Heading into a crucial Game 4 against the San Jose Sharks, the Colorado Avalanche, currently trailing 2-1 in the series, are not playing up to their standards. According to coach Jared Bednar that is.
Colorado rallied back in Game 3 to tie the game at 2-2, before a turnover from captain Gabriel Landeskog led to the eventual game-winning goal just 65 seconds later.
“When turnovers happen it’s not just the guy that’s turning it over, it’s all the guys on the ice,” Bednar said. “They need to talk to him and tell him what to do and get in the right areas on the ice to support the puck and be able to communicate. All of us can do more in those situations and that’s what we explained to our players.”
Despite making a late-game comeback, Colorado has struggled to shut down the offensive abilities of the Sharks’ top players, especially Norris Trophy candidate Brent Burns. The veteran blueliner has recorded seven points in the first three games of the series, while playing over 27 minutes each night.
“You gotta use your legs to stop him,” Bednar said. “Same thing we’ve done all year. Relentless puck pressure comes from skating. We did a better job last game at times, especially later in the game. We’re not a huge physical team by any means but it all starts with our skating and puck pressure.”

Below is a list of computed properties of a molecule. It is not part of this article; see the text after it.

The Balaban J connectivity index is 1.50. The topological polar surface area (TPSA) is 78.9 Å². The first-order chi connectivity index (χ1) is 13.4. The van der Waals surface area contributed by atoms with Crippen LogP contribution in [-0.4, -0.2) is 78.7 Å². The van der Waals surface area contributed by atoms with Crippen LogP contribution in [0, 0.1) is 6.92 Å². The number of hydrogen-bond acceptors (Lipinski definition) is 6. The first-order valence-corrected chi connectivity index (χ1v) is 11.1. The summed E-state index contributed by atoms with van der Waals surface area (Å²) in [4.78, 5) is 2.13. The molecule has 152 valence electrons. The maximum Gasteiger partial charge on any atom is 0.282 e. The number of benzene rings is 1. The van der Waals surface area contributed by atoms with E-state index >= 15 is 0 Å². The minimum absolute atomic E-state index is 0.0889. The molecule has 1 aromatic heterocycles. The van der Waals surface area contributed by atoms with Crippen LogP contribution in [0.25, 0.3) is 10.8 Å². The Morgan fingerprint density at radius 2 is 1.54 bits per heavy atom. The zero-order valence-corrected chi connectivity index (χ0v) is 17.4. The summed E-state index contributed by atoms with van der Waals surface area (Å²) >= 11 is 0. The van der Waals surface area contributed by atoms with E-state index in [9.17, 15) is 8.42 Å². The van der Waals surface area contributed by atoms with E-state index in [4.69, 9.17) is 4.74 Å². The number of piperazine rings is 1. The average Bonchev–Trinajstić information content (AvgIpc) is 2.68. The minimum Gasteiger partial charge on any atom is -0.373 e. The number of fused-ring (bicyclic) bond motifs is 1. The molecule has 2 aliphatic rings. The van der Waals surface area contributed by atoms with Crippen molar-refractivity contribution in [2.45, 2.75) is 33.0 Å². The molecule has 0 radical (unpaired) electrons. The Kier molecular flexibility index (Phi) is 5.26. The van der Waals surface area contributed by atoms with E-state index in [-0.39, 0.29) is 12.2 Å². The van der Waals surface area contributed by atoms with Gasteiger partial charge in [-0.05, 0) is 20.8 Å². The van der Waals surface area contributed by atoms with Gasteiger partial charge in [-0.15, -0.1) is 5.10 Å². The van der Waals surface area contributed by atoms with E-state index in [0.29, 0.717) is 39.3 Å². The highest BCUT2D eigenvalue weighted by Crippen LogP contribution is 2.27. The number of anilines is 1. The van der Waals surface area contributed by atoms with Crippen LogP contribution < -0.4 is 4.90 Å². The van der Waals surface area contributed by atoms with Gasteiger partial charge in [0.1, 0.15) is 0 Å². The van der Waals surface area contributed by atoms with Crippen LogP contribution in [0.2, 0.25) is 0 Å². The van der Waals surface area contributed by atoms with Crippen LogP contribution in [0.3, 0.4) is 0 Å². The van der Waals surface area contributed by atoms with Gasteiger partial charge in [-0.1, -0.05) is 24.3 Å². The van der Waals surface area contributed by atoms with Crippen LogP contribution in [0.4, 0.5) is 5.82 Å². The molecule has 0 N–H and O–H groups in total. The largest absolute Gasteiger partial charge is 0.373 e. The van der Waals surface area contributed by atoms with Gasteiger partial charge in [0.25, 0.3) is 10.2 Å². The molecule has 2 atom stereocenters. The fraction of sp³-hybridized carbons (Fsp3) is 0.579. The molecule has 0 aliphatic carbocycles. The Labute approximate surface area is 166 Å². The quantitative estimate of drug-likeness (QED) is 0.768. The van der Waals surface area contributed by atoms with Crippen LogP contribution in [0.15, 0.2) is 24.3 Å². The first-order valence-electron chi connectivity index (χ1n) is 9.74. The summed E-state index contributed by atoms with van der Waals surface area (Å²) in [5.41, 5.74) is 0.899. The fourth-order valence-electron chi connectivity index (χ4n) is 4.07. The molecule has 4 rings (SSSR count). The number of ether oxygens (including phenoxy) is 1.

Colorado’s skating has certainly been their strong suit throughout the first part of the Stanley Cup Playoffs. Their speed through the neutral zone and on the rush put the Flames on their heels throughout the first round. And in this series, every time the Avs have controlled the puck, they’ve managed to use their speed to surpass San Jose’s strong neutral zone coverage both on the power play and at full-strength.
“The problem with our power play at times is the same as our five on five play,” Bednar explained. “It’s not crisp enough, it’s not firm enough. Passing through people instead of using our speed to skate around people.”
The Avs certainly have the right assets to play a fast puck-control game. First year defenseman Cale Makar, fresh out of college, has played on a line with fellow 20-year-old Sam Girard over the past two games. The two small but fast blueliners have adapted well in their first long Stanley Cup playoff run, especially Makar, who has played the most hockey he’s seen in quite some time.
“It’s a few bumps of bruises in the playoffs, but I’ve been in this scenario before where you play every other day,” Makar said. “It’s an adjustment at this level obviously but it’s something that you learn to get through and it’s all you can ask for.”
With San Jose regaining home-ice advantage with a victory on Tuesday, the Avalanche will look to even the series at 2-2 heading back to the SAP Center for Game 5.
Colorado and San Jose will drop the puck for Game 4 at 8 pm MT at the Pepsi Center.